Ciervo acuático (Sp), Wasserreh (G), Hydropote (F). Inermis is Latin for unarmed, alluding to its lack of antlers.
DESCRIPTION Very slightly larger than the Reeves muntjac. (male) Shoulder height 20-21 inches (51-53 cm). Weight 25-30 pounds (11-14 kg). Females are slightly smaller.
Summer coat is a uniform yellowish-brown, turning a dull brown flecked with gray in winter. Underparts are white. Winter coat is thick and coarse and tends to be loose. Ears are large and broad, tail very short. Does not grow antlers; however, the upper canine teeth of the male are greatly elongated, forming tusks that protrude from the lips. The female has very short canines. Both sexes have small inguinal (groin) glands; this is the only deer to have such glands.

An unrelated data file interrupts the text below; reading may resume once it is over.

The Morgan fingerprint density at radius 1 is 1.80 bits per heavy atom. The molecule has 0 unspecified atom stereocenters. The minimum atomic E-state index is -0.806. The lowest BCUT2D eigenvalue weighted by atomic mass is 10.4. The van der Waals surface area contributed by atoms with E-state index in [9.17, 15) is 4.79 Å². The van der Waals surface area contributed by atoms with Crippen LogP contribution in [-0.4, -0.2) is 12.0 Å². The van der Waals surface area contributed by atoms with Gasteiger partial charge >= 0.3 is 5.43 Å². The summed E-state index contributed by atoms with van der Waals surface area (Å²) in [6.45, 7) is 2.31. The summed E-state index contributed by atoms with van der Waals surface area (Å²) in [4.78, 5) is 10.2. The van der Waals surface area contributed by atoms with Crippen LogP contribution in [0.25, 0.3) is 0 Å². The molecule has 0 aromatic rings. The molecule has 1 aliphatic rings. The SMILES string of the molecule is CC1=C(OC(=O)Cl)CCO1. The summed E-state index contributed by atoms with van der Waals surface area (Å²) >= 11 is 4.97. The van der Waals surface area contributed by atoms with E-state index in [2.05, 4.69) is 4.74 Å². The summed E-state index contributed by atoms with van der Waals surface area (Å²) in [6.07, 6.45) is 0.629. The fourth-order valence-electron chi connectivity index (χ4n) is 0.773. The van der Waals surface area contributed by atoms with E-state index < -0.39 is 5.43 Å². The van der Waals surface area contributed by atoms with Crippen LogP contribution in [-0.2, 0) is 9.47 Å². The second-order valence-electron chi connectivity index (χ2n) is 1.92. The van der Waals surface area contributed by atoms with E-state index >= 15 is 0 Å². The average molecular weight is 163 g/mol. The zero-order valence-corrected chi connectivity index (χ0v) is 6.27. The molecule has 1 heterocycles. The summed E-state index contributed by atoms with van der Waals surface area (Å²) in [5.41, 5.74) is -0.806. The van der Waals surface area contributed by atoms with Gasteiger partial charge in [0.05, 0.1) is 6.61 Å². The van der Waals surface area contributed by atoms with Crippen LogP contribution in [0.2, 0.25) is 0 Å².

BEHAVIOR Solitary or in pairs. Territorial. The rut takes place in winter with the fawns born May-June, usually twins, but 3-4 are common and as many as six have been recorded. Feeds mainly on grasses. Alarm call is a harsh bark, and males also whistle during the rut. When disturbed, it runs off with a series of leaps, much like a rabbit.
HABITAT Grassland and brushy woodland.
DISTRIBUTION Native to eastern China and Korea. Imported by the Duke of Bedford to his estate at Woburn Abbey, England, in the early 1900s. From there, introduced in zoos and other private collections. Escapees from Woburn and elsewhere have established free-ranging populations in southeastern England. Also introduced (1960-1965) for hunting purposes near Limoges, France, where it has adapted well. Can be found on private ranches in Texas.